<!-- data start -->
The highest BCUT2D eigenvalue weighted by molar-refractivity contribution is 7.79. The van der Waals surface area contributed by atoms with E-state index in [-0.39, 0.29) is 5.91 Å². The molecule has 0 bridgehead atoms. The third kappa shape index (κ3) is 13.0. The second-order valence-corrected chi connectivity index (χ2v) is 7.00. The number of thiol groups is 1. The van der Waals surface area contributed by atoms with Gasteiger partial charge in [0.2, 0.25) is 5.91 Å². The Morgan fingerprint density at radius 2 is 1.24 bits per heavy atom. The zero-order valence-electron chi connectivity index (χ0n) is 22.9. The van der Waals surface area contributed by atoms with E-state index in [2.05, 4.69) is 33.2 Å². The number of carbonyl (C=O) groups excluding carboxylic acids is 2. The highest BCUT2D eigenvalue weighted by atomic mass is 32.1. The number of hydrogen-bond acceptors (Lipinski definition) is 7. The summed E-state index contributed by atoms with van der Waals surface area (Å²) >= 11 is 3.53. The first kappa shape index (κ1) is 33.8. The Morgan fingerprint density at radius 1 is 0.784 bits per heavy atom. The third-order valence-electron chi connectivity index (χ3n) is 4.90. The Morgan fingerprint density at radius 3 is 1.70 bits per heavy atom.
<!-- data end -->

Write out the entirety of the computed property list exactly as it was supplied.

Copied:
The highest BCUT2D eigenvalue weighted by molar-refractivity contribution is 7.79. The van der Waals surface area contributed by atoms with E-state index in [-0.39, 0.29) is 5.91 Å². The molecule has 0 bridgehead atoms. The third kappa shape index (κ3) is 13.0. The second-order valence-corrected chi connectivity index (χ2v) is 7.00. The number of thiol groups is 1. The van der Waals surface area contributed by atoms with Gasteiger partial charge in [0.2, 0.25) is 5.91 Å². The Morgan fingerprint density at radius 2 is 1.24 bits per heavy atom. The zero-order valence-electron chi connectivity index (χ0n) is 22.9. The van der Waals surface area contributed by atoms with E-state index in [2.05, 4.69) is 33.2 Å². The number of carbonyl (C=O) groups excluding carboxylic acids is 2. The highest BCUT2D eigenvalue weighted by atomic mass is 32.1. The number of hydrogen-bond acceptors (Lipinski definition) is 7. The summed E-state index contributed by atoms with van der Waals surface area (Å²) >= 11 is 3.53. The first kappa shape index (κ1) is 33.8. The Morgan fingerprint density at radius 1 is 0.784 bits per heavy atom. The third-order valence-electron chi connectivity index (χ3n) is 4.90. The Morgan fingerprint density at radius 3 is 1.70 bits per heavy atom.